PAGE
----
Man using Artec Spider to scan gearbox

The Amazing Spider Scan

Artec's handheld 3D scanner was developed for the International Space Station, though its earthbound applications will really have you over the moon.

If you tell an astronaut that there is a Space Spider on the International Space Station, the last thing you'll hear them do is scream. First off, no one would hear them anyway, and secondly, the Space Spider makes their engineering tasks so easy it's scary. Unfortunately, Artec, which designed the handheld 3D scanner, wouldn't tell us exactly how the space station uses the metrological device(alien autopsies perhaps?). Judging by how it's used on terra firma, though, the possibilities are endless. We recently asked Artec marketing manager Daniela Carr to enlighten us on some of those possibilities, and some of the features that made the 3D scanner a 2016 NED Innovation Award nominee.

How does the Space Spider work?

The Artec Space Spider is a structured light 3D scanner. You point and move it around an object like you might a video camera, and record all the details on every side of the object. The scanner works by projecting a grid pattern on the object and calculating its deformation. Once you have captured the object, you need to do some quick post processing of the data and create the final 3D model in the Artec Studio software.The result is a highly precise 3D replica of the object you scanned.

The Space Spider was developed for the International Space Station. Can you tell us what makes it so useful in space and how it's used?

It took just under a year for us to evolve Spider into Space Spider. The Space Spider features higher grade electronics than Spider and an internal smart temperature system which automatically regulate its core temperature. This allows the scanner to reach its optimal working temperature in 3 min, as opposed to the 30-min time of our original Spider. The system maintains this temperature during even the longest scanning sessions, meaning that maximum accuracy is achieved in minimum time, and ensures that the scanner can provide maximum precision and repeatability in data capture regardless of any small fluctuations in ambient temperature. Additionally, the electronics were specially reinforced to create a robust device which can be relied on to be used for long periods in a remote location, such as in space.

As for how it is being used on the space station, we would love to be able to share this, but unfortunately we are not able to.

The Artec Space Spider was developed for use on the International Space Station. 
photo credit: NASA

What are the most important features that give the 3D renderings such detail and clarity?

Space Spider provides 3D point accuracy of up to 0.05 mm and 3D resolution of up to 0.1 mm.

Why would someone bundle this with the Artec Eva?

Eva is great for scanning medium to large objects/ areas because it scans quickly and accurately. If you want to scan small objects or intricate areas of large objects which need higher precision, for metrological applications for example, then you need to use Space Spider.

If you are using Eva and Space Spider together, then you will need to align the scans manually. If you are an Artec Studio user, this is not at all difficult, but does obviously take a little longer than making a model from data captured by only one scanner.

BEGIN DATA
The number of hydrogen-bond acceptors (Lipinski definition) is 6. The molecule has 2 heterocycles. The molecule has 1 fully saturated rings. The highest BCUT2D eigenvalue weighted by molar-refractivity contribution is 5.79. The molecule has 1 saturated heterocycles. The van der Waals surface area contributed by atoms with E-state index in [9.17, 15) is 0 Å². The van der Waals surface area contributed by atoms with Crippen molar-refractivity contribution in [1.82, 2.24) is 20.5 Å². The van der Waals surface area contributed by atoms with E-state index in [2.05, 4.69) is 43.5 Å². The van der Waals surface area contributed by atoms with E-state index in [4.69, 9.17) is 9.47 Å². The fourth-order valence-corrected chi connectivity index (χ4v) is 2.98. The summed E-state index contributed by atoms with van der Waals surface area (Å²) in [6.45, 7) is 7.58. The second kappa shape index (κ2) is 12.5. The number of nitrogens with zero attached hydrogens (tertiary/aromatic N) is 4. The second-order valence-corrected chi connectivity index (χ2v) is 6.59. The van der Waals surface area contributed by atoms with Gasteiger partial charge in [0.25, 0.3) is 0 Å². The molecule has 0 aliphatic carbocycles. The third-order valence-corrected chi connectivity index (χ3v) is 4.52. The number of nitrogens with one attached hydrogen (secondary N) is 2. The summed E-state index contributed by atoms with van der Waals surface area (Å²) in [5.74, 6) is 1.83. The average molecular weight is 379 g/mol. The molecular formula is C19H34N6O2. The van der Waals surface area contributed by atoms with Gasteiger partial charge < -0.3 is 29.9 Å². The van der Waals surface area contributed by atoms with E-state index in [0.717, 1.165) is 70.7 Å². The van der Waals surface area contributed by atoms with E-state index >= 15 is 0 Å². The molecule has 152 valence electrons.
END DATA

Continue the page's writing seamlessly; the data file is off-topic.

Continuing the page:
Why is this a good investment for a company?

3D scanning is much faster than using traditional methods such as casting. Also, once you scan something, you will have a 3D replica to use as many times as you like.

An engine digitally created with the Eva and Space Spider

The main advantage of all Artec 3D scanners is that they save time and physical material. Space Spider is especially useful for metrological applications because, unlike usual metrological tools which require a lot of careful and time-consuming preparation, it is in optimal readiness after only 3 min. It's currently used by major companies in the aerospace, defense and the automotive industries in many ways.

It's used for rapid prototyping. There it really speeds up the process of scanning models of objects to quickly get a CAD drawing. In product design and manufacture, it scans small body parts to create comfortably fitting objects, such as earbuds. It's also used to reverse engineer. You can scan older technology without documentation to create CAD files which can then be used to create modifications or replacement parts. One other use is in quality control, because you're able to accurately measure how an object has deformed over time.

How can it be used to improve people’s lives on a larger scale?

Artec scanners are also great for any kind of customization. So in the future this will spread a lot more to the consumer market. For example, you may want a customized bicycle saddle for extra comfort.

 

A scanned ear can help design more comfortable cochlear implants and ear buds.

You can go to a 3D scanning and printing center, where they will scan you, create the saddle design which follows the shape of your body exactly, and then print it.

In healthcare, it can be used for scanning small body parts, such as ears in order to create a prosthetic that is an exact match. This is a much quicker and more pleasant process for the patient than the traditional plaster cast process.

The two pieces of Turkana Boy's skull were scanned by the Space Spider to digitally capture every detail of the the 1.6 million-year old Homo Erectus.

 

TAGS: 3D Printing
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